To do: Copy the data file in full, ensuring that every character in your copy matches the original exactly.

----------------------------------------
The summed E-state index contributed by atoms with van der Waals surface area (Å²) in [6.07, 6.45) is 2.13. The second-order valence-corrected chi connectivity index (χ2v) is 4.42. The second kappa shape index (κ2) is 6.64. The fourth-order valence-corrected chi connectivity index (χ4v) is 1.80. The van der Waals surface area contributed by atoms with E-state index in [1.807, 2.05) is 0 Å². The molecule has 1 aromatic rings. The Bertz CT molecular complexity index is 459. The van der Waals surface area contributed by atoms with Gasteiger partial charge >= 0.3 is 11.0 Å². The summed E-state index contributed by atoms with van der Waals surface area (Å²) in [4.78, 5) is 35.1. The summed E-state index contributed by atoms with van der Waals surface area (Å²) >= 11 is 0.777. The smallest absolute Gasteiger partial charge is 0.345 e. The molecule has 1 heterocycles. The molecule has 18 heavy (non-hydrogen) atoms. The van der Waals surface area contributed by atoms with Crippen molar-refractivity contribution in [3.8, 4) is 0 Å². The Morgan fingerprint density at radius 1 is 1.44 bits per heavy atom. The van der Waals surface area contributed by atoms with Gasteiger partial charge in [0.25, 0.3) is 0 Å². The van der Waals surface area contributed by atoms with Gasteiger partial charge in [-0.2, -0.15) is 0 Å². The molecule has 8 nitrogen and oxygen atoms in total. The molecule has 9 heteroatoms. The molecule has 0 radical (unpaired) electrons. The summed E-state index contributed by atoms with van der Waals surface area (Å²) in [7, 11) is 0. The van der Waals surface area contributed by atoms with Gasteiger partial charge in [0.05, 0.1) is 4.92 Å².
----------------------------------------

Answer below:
The summed E-state index contributed by atoms with van der Waals surface area (Å²) in [6.07, 6.45) is 2.13. The second-order valence-corrected chi connectivity index (χ2v) is 4.42. The second kappa shape index (κ2) is 6.64. The fourth-order valence-corrected chi connectivity index (χ4v) is 1.80. The van der Waals surface area contributed by atoms with E-state index in [1.807, 2.05) is 0 Å². The molecule has 1 aromatic rings. The Bertz CT molecular complexity index is 459. The van der Waals surface area contributed by atoms with Gasteiger partial charge >= 0.3 is 11.0 Å². The summed E-state index contributed by atoms with van der Waals surface area (Å²) in [4.78, 5) is 35.1. The summed E-state index contributed by atoms with van der Waals surface area (Å²) >= 11 is 0.777. The smallest absolute Gasteiger partial charge is 0.345 e. The molecule has 1 heterocycles. The molecule has 18 heavy (non-hydrogen) atoms. The van der Waals surface area contributed by atoms with Crippen molar-refractivity contribution in [3.8, 4) is 0 Å². The Morgan fingerprint density at radius 1 is 1.44 bits per heavy atom. The van der Waals surface area contributed by atoms with Gasteiger partial charge in [0.25, 0.3) is 0 Å². The van der Waals surface area contributed by atoms with Gasteiger partial charge in [-0.2, -0.15) is 0 Å². The molecule has 8 nitrogen and oxygen atoms in total. The molecule has 9 heteroatoms. The molecule has 0 radical (unpaired) electrons. The summed E-state index contributed by atoms with van der Waals surface area (Å²) in [7, 11) is 0. The van der Waals surface area contributed by atoms with Gasteiger partial charge in [0.05, 0.1) is 4.92 Å².